Because we were not getting weather reports, it was very difficult to know which way to go.  We had to stay out of TSS’S (Traffic Separation Scheme) otherwise we would incur a minimum of a six hour penalty.  Just before I was due to come up for watch the boat heeled over massively and there was a call for all hands on deck.  The two other boats in our visual range had made a late change to go the other side of a TSS, and without a weather report to make our own decision Wendy decided to follow their lead.

That meant we had to go on a very precise heading to miss the corner, and everyone had to sit on the high side to get the boat down to help the boat keep on course.  Everyone was up with pants and pyjamas on – except me.  It had to be done so quickly, and the boat was at such an angle that I just couldn’t get there in time.  I decided to jump into one of the lower bunks on the high side to help, but couldn’t even get into that.  We missed the TSS by 400 yards, and everyone cheered.  I had a few tears below deck feeling pretty useless.  My first low point.

We then started to get sporadic emails in, and one said that we had made it up to sixth.  That lifted everyone’s spirits.  That night we saw a dolphin swim backwards and forwards past the boat underwater, and it was lit up by phosphorescence.  It was like seeing the dolphin swim past, and then leave a smoky trail behind him.  Magical.  The moon and the stars out here are so vivid – it is beautiful.

We had moved onto a new chart now – 4100 or so miles to go.  Tenerife is on the new chart – and Wendy has marked Tony’s house where he lives.  He has invited us all for a barbeque at his house when the race has finished.  At this point we were 260 miles off Rabat and 240 from Madeira.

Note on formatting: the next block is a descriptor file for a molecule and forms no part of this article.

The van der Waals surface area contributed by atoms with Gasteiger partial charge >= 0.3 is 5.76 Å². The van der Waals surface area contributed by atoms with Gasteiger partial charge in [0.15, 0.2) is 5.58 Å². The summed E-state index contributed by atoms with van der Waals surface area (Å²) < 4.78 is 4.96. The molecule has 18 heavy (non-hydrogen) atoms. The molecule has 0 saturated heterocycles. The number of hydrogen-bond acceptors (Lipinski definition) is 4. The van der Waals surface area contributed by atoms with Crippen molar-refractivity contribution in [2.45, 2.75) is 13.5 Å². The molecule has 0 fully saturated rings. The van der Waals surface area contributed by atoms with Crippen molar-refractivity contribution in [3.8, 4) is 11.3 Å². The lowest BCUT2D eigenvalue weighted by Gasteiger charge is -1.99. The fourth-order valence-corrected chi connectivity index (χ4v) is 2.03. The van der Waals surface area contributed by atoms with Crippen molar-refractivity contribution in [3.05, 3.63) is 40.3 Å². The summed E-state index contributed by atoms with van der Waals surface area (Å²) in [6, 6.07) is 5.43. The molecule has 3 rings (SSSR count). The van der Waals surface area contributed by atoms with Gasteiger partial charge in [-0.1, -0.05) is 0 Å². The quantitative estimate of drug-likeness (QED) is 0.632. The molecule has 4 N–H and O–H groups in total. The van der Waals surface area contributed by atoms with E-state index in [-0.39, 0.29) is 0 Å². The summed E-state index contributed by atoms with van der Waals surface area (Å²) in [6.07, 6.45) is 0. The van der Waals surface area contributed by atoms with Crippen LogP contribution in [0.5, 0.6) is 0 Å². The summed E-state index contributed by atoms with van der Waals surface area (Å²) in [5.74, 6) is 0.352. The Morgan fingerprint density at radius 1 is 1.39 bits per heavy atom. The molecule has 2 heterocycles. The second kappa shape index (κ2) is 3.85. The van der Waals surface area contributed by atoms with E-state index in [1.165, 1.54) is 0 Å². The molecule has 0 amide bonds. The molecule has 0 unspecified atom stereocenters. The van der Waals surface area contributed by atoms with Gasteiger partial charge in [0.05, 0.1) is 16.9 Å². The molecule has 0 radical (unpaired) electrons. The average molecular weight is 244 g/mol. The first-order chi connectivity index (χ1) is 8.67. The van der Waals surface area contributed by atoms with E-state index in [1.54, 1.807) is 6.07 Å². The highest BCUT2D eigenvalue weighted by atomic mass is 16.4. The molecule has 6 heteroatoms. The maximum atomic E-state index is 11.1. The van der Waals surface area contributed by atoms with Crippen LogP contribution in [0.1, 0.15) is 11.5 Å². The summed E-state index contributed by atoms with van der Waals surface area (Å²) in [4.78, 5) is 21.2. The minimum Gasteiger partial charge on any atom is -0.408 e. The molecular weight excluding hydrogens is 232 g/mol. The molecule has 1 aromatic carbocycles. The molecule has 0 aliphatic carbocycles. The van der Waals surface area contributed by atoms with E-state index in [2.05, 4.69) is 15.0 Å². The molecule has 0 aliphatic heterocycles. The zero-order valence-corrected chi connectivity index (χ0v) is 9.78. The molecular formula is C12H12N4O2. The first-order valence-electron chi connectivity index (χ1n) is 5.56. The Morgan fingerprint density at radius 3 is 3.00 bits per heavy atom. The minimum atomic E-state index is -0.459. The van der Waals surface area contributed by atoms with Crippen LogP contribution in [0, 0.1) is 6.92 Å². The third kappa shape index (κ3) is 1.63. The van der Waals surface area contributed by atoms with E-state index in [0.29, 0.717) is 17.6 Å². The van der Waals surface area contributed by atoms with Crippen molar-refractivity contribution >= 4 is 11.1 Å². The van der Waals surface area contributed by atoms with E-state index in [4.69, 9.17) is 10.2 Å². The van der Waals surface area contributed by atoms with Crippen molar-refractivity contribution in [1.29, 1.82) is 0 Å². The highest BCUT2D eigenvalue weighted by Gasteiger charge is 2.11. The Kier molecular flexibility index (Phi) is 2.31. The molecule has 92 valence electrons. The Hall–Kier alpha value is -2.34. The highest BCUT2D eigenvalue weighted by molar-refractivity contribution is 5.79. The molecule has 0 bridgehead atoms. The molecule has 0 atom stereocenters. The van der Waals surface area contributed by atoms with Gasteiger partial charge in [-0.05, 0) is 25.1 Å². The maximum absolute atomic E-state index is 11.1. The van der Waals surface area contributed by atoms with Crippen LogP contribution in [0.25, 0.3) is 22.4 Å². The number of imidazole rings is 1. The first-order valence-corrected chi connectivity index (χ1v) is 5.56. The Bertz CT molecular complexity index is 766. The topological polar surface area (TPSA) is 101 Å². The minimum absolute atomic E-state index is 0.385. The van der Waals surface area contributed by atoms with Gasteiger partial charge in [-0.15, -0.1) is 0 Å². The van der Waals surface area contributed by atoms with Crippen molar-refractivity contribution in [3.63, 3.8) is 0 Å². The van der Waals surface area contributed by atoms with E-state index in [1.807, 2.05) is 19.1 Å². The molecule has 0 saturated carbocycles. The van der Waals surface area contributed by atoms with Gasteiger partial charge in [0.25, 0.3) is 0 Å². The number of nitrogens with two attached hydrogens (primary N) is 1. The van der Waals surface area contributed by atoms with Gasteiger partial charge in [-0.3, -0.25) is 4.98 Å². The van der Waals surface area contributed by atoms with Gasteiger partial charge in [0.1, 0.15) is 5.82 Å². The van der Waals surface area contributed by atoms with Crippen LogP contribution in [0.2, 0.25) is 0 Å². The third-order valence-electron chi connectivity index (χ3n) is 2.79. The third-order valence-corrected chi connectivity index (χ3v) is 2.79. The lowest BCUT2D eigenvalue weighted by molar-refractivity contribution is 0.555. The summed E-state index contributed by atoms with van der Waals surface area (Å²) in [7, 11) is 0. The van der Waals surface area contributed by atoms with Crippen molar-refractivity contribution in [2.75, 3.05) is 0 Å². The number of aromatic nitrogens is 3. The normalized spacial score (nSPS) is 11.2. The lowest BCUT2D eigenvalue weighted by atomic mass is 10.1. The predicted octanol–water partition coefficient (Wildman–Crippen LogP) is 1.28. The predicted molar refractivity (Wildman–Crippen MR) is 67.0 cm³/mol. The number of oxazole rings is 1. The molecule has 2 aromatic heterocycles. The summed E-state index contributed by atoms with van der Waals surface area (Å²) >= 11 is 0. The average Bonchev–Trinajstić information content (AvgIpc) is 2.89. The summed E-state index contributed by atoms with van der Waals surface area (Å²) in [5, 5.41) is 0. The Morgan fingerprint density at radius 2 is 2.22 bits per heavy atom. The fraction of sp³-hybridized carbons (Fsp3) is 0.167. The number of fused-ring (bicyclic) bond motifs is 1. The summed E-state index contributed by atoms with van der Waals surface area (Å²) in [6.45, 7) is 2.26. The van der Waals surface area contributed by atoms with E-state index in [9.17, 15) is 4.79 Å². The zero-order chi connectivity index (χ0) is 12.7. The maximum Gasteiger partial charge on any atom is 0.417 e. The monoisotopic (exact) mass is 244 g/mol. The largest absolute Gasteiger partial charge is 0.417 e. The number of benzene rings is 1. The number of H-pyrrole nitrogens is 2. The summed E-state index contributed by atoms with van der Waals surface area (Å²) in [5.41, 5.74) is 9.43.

Our bad luck didn’t stop there though.  When Pops went past the mast to go to the loo he noticed there was a “bit of movement”.  Basically, something that holds the mast in place had dropped off.  Wendy had contacted Race Office, and it seems that we would have to put in to port to get it fixed.  Not so!  Pops, Tony and David (70, 67 and 65 and aptly now called Dad’s Army) set to task with the few tools that we have on board and fixed it.  A bit like Apollo 13, I feel! Amazing what a carpenter, a foundry man and a chartered engineer can do on a sailing boat!

We are having to share bunks, as most nights everyone on the off watch has to sleep on the high side.  Lara asked me to feel her bunk one night, because she thought it was wet.  Not wet I informed her – sweat from the last person that slept in it.  Gross!  Then I found that it was the same in mine – on my lovely 400 thread Egyptian Cotton sheet to boot!

The personalities are certainly coming to the fore on the boat now – I feel that I may have a lot of grin and bear it to do.  Not an issue at the moment – I will let other people let off their steam first!  If anyone heard my presentation on the race – I have one of each of those people on the boat with me!!

We have just logged over 2,000 miles, and have just had the news that we are now fourth.  The biggest cheer went up when we heard.  If we can get fourth with all the catastrophes that have happened to us in the last few days, what can we do when everything goes well???